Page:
"Piggy-Cat Ride" - acrylic on aquabord, 16" x 20". Ready to frame. Available here and at Artfinder.
The studio has gone wild. I no longer have creative control. Wait - did I ever? Probably not. :)
It started with some gorgeous big cats in Japanese art. And then a book on Japanese art cats from the Morikami. And a board that needed painting over, and words playing tricks in my head until "piggy-back ride" became "piggy-cat ride" and well now there you have it...shenanigans and malarkey.
But I also learned you can carve into aquabord (the fake writing is carved into the paint) and make quite a nicely textured effect. So there are some redeeming qualities to this piece of whimsy. And it makes me smile.
And now I am diving into The Hokusai Sketch-Books (James A. Michener) and I never want to emerge.
My dad was a huge fan of Hokusai, but of his well-known fancy pieces, elegant and supreme. I don't think he knew about the sketch-books, which are wildly whimsical, animated and quirky, to my surprise and delight.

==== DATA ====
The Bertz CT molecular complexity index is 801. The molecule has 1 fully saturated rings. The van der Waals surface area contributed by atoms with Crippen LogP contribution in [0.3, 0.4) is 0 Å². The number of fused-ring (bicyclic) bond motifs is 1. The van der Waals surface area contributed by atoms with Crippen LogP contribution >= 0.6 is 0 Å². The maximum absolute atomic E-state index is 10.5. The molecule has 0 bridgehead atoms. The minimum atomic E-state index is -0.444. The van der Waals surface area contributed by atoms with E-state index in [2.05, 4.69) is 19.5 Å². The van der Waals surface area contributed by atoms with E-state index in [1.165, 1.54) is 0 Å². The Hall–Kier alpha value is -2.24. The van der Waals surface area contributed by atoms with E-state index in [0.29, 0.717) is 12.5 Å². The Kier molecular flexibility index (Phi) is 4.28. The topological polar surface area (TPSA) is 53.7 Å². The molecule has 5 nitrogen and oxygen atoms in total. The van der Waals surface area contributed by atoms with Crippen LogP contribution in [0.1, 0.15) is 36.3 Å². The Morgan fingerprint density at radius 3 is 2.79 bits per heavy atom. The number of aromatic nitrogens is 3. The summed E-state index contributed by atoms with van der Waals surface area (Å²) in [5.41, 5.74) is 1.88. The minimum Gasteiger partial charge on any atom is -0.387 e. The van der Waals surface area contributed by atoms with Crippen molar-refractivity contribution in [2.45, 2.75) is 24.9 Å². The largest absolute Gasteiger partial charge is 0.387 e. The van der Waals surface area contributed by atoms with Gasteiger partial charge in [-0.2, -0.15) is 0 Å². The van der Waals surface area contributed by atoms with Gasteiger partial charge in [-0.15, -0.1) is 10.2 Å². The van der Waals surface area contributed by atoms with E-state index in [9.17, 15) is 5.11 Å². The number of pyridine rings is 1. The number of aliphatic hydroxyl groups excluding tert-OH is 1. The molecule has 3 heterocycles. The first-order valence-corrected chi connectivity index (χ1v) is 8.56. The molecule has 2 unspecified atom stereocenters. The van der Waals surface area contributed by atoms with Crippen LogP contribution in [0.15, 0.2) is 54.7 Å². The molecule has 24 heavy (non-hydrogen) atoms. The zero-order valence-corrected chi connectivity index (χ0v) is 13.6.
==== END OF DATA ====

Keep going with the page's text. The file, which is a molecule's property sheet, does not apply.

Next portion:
Hundred upon hundreds of sketches - grasses, trees, architecture, people, animals, mythological creatures and even a gunstock or two.
The copy I managed to buy is from 1962. It was originally a graduation gift to someone (based on the inner inscription). Oddly wonderful that 1962 is the year of my birth, so I figure this magical book was meant to drop into my hands eventually.
The book demands hours of study. But more than that, it reminds us that sketch-books are an important part of artistry - a place where ideas can be explored and refined, practiced and perfected.
Don't tell that to the pig and the cat, though. Shhhhh.